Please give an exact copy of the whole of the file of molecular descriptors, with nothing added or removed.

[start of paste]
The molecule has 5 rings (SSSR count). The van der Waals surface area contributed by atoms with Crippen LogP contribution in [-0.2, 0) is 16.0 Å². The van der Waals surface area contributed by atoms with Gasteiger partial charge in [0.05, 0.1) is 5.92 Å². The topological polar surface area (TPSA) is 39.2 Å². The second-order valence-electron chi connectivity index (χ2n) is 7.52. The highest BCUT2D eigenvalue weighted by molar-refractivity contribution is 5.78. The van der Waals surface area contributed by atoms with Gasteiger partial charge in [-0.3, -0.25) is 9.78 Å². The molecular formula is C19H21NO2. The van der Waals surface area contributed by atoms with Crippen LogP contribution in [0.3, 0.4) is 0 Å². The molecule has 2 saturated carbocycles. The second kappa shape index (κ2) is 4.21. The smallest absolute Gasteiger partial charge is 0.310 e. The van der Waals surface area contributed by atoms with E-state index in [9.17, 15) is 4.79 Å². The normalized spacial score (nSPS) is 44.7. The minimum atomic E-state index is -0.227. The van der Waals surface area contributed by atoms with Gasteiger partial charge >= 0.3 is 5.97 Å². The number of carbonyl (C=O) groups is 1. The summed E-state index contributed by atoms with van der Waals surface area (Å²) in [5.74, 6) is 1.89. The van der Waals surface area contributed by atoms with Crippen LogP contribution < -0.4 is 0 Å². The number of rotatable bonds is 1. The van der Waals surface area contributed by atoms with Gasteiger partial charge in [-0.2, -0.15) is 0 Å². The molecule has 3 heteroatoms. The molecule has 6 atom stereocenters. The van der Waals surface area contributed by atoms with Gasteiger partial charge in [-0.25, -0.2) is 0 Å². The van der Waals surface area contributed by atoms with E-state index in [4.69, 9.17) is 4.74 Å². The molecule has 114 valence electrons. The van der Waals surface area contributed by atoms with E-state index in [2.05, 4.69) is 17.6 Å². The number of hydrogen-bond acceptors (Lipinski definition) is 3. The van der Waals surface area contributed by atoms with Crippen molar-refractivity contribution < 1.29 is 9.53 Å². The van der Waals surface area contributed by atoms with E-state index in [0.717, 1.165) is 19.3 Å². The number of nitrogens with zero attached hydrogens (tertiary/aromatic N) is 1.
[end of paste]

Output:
The molecule has 5 rings (SSSR count). The van der Waals surface area contributed by atoms with Crippen LogP contribution in [-0.2, 0) is 16.0 Å². The van der Waals surface area contributed by atoms with Gasteiger partial charge in [0.05, 0.1) is 5.92 Å². The topological polar surface area (TPSA) is 39.2 Å². The second-order valence-electron chi connectivity index (χ2n) is 7.52. The highest BCUT2D eigenvalue weighted by molar-refractivity contribution is 5.78. The van der Waals surface area contributed by atoms with Gasteiger partial charge in [-0.3, -0.25) is 9.78 Å². The molecular formula is C19H21NO2. The van der Waals surface area contributed by atoms with Crippen LogP contribution in [0.3, 0.4) is 0 Å². The molecule has 2 saturated carbocycles. The second kappa shape index (κ2) is 4.21. The smallest absolute Gasteiger partial charge is 0.310 e. The van der Waals surface area contributed by atoms with E-state index in [9.17, 15) is 4.79 Å². The normalized spacial score (nSPS) is 44.7. The minimum atomic E-state index is -0.227. The van der Waals surface area contributed by atoms with Gasteiger partial charge >= 0.3 is 5.97 Å². The number of carbonyl (C=O) groups is 1. The summed E-state index contributed by atoms with van der Waals surface area (Å²) in [5.74, 6) is 1.89. The van der Waals surface area contributed by atoms with Crippen LogP contribution < -0.4 is 0 Å². The number of rotatable bonds is 1. The van der Waals surface area contributed by atoms with Gasteiger partial charge in [-0.2, -0.15) is 0 Å². The molecule has 3 heteroatoms. The molecule has 6 atom stereocenters. The van der Waals surface area contributed by atoms with Gasteiger partial charge in [-0.25, -0.2) is 0 Å². The van der Waals surface area contributed by atoms with E-state index in [4.69, 9.17) is 4.74 Å². The molecule has 114 valence electrons. The van der Waals surface area contributed by atoms with E-state index in [2.05, 4.69) is 17.6 Å². The number of hydrogen-bond acceptors (Lipinski definition) is 3. The van der Waals surface area contributed by atoms with Crippen molar-refractivity contribution < 1.29 is 9.53 Å². The van der Waals surface area contributed by atoms with E-state index in [0.717, 1.165) is 19.3 Å². The number of nitrogens with zero attached hydrogens (tertiary/aromatic N) is 1.